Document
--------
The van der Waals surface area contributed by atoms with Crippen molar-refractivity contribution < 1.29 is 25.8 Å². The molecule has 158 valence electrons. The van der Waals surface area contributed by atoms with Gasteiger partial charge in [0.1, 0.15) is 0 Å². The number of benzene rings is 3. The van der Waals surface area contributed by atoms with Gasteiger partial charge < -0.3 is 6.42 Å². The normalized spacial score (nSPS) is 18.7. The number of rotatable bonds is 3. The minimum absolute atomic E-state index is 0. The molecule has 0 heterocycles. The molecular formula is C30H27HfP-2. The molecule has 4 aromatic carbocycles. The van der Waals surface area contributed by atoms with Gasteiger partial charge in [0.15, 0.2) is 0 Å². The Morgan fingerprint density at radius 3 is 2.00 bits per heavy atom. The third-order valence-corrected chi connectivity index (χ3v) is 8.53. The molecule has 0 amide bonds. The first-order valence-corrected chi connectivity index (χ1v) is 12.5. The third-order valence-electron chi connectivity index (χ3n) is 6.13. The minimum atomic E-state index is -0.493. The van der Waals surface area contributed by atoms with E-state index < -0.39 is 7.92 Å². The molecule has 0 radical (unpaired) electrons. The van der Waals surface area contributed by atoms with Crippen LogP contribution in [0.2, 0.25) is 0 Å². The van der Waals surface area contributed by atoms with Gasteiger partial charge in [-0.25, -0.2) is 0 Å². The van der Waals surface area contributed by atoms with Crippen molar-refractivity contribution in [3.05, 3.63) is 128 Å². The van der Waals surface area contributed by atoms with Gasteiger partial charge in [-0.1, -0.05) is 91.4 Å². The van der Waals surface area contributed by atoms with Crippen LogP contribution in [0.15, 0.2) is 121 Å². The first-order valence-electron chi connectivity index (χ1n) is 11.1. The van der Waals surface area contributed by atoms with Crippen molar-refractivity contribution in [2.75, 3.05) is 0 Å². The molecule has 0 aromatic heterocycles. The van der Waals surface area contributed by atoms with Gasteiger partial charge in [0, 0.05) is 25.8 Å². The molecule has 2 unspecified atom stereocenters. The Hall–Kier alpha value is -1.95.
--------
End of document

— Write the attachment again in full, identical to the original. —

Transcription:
The van der Waals surface area contributed by atoms with Crippen molar-refractivity contribution < 1.29 is 25.8 Å². The molecule has 158 valence electrons. The van der Waals surface area contributed by atoms with Gasteiger partial charge in [0.1, 0.15) is 0 Å². The number of benzene rings is 3. The van der Waals surface area contributed by atoms with Gasteiger partial charge < -0.3 is 6.42 Å². The normalized spacial score (nSPS) is 18.7. The number of rotatable bonds is 3. The minimum absolute atomic E-state index is 0. The molecule has 0 heterocycles. The molecular formula is C30H27HfP-2. The molecule has 4 aromatic carbocycles. The van der Waals surface area contributed by atoms with Gasteiger partial charge in [0.15, 0.2) is 0 Å². The Morgan fingerprint density at radius 3 is 2.00 bits per heavy atom. The third-order valence-corrected chi connectivity index (χ3v) is 8.53. The molecule has 0 amide bonds. The first-order valence-corrected chi connectivity index (χ1v) is 12.5. The third-order valence-electron chi connectivity index (χ3n) is 6.13. The minimum atomic E-state index is -0.493. The van der Waals surface area contributed by atoms with E-state index < -0.39 is 7.92 Å². The molecule has 0 radical (unpaired) electrons. The van der Waals surface area contributed by atoms with Crippen LogP contribution in [0.2, 0.25) is 0 Å². The van der Waals surface area contributed by atoms with Gasteiger partial charge in [-0.25, -0.2) is 0 Å². The van der Waals surface area contributed by atoms with Crippen molar-refractivity contribution in [3.05, 3.63) is 128 Å². The van der Waals surface area contributed by atoms with Gasteiger partial charge in [-0.1, -0.05) is 91.4 Å². The van der Waals surface area contributed by atoms with Crippen LogP contribution in [0.15, 0.2) is 121 Å². The first-order valence-electron chi connectivity index (χ1n) is 11.1. The van der Waals surface area contributed by atoms with Crippen molar-refractivity contribution in [2.75, 3.05) is 0 Å². The molecule has 0 aromatic heterocycles. The van der Waals surface area contributed by atoms with Gasteiger partial charge in [0, 0.05) is 25.8 Å². The molecule has 2 unspecified atom stereocenters. The Hall–Kier alpha value is -1.95.